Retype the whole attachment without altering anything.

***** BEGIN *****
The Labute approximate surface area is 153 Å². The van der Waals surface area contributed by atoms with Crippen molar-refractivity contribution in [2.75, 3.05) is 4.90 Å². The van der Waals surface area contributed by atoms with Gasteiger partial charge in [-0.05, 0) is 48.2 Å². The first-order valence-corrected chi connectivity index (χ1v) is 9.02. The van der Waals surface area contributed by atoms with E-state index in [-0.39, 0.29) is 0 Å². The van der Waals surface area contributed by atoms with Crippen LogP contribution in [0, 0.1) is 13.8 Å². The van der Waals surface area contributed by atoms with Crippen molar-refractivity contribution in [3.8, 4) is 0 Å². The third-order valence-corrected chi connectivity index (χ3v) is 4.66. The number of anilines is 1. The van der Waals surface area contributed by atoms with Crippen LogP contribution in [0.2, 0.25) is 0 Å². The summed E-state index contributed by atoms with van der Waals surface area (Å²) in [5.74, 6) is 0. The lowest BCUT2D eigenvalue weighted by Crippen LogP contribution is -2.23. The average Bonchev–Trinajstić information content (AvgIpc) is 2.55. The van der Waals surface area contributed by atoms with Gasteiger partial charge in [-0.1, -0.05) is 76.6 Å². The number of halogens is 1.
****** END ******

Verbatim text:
The Labute approximate surface area is 153 Å². The van der Waals surface area contributed by atoms with Crippen molar-refractivity contribution in [2.75, 3.05) is 4.90 Å². The van der Waals surface area contributed by atoms with Gasteiger partial charge in [-0.05, 0) is 48.2 Å². The first-order valence-corrected chi connectivity index (χ1v) is 9.02. The van der Waals surface area contributed by atoms with E-state index in [-0.39, 0.29) is 0 Å². The van der Waals surface area contributed by atoms with Crippen LogP contribution in [0, 0.1) is 13.8 Å². The van der Waals surface area contributed by atoms with Crippen molar-refractivity contribution in [3.8, 4) is 0 Å². The third-order valence-corrected chi connectivity index (χ3v) is 4.66. The number of anilines is 1. The van der Waals surface area contributed by atoms with Crippen LogP contribution in [0.2, 0.25) is 0 Å². The summed E-state index contributed by atoms with van der Waals surface area (Å²) in [5.74, 6) is 0. The lowest BCUT2D eigenvalue weighted by Crippen LogP contribution is -2.23. The average Bonchev–Trinajstić information content (AvgIpc) is 2.55. The van der Waals surface area contributed by atoms with Gasteiger partial charge in [-0.1, -0.05) is 76.6 Å². The number of halogens is 1.